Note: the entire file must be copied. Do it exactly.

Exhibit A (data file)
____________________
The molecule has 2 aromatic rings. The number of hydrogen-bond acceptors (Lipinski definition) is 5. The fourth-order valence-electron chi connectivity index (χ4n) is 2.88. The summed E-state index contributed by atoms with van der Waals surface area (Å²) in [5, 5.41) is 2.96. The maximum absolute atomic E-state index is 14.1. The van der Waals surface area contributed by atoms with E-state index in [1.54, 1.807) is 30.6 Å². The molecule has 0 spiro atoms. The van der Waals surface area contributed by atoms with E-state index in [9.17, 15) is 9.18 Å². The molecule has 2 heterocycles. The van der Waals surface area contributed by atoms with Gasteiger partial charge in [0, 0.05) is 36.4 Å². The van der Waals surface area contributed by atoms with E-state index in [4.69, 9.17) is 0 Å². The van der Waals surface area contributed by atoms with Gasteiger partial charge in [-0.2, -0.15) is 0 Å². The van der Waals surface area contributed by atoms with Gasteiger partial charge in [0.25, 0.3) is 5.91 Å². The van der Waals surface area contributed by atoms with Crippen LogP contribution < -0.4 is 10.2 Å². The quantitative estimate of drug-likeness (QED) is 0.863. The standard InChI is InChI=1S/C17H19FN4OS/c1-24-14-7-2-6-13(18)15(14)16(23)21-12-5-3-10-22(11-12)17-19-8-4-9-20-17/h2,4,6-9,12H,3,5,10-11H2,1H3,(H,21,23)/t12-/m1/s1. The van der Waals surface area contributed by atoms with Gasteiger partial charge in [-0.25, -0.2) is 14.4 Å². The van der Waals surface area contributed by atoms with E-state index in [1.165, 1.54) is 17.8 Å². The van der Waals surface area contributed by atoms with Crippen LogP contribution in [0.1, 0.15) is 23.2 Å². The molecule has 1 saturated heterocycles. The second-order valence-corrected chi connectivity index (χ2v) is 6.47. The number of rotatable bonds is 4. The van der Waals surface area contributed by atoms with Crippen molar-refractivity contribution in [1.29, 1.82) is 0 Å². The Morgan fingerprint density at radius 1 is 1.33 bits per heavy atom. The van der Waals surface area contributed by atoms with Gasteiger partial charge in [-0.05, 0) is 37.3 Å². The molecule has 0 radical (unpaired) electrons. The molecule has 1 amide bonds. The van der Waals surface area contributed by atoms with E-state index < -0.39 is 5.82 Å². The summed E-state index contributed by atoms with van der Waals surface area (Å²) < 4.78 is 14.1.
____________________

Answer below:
The molecule has 2 aromatic rings. The number of hydrogen-bond acceptors (Lipinski definition) is 5. The fourth-order valence-electron chi connectivity index (χ4n) is 2.88. The summed E-state index contributed by atoms with van der Waals surface area (Å²) in [5, 5.41) is 2.96. The maximum absolute atomic E-state index is 14.1. The van der Waals surface area contributed by atoms with E-state index in [1.54, 1.807) is 30.6 Å². The molecule has 0 spiro atoms. The van der Waals surface area contributed by atoms with E-state index in [9.17, 15) is 9.18 Å². The molecule has 2 heterocycles. The van der Waals surface area contributed by atoms with Gasteiger partial charge in [0, 0.05) is 36.4 Å². The van der Waals surface area contributed by atoms with E-state index in [4.69, 9.17) is 0 Å². The van der Waals surface area contributed by atoms with Gasteiger partial charge in [-0.2, -0.15) is 0 Å². The van der Waals surface area contributed by atoms with Gasteiger partial charge in [0.25, 0.3) is 5.91 Å². The van der Waals surface area contributed by atoms with Crippen LogP contribution < -0.4 is 10.2 Å². The quantitative estimate of drug-likeness (QED) is 0.863. The standard InChI is InChI=1S/C17H19FN4OS/c1-24-14-7-2-6-13(18)15(14)16(23)21-12-5-3-10-22(11-12)17-19-8-4-9-20-17/h2,4,6-9,12H,3,5,10-11H2,1H3,(H,21,23)/t12-/m1/s1. The van der Waals surface area contributed by atoms with Gasteiger partial charge in [-0.25, -0.2) is 14.4 Å². The van der Waals surface area contributed by atoms with E-state index in [1.165, 1.54) is 17.8 Å². The van der Waals surface area contributed by atoms with Crippen LogP contribution in [0.1, 0.15) is 23.2 Å². The molecule has 1 saturated heterocycles. The second-order valence-corrected chi connectivity index (χ2v) is 6.47. The number of rotatable bonds is 4. The van der Waals surface area contributed by atoms with Crippen molar-refractivity contribution in [1.29, 1.82) is 0 Å². The Morgan fingerprint density at radius 1 is 1.33 bits per heavy atom. The van der Waals surface area contributed by atoms with Gasteiger partial charge in [-0.05, 0) is 37.3 Å². The molecule has 0 radical (unpaired) electrons. The molecule has 1 amide bonds. The van der Waals surface area contributed by atoms with E-state index < -0.39 is 5.82 Å². The summed E-state index contributed by atoms with van der Waals surface area (Å²) < 4.78 is 14.1.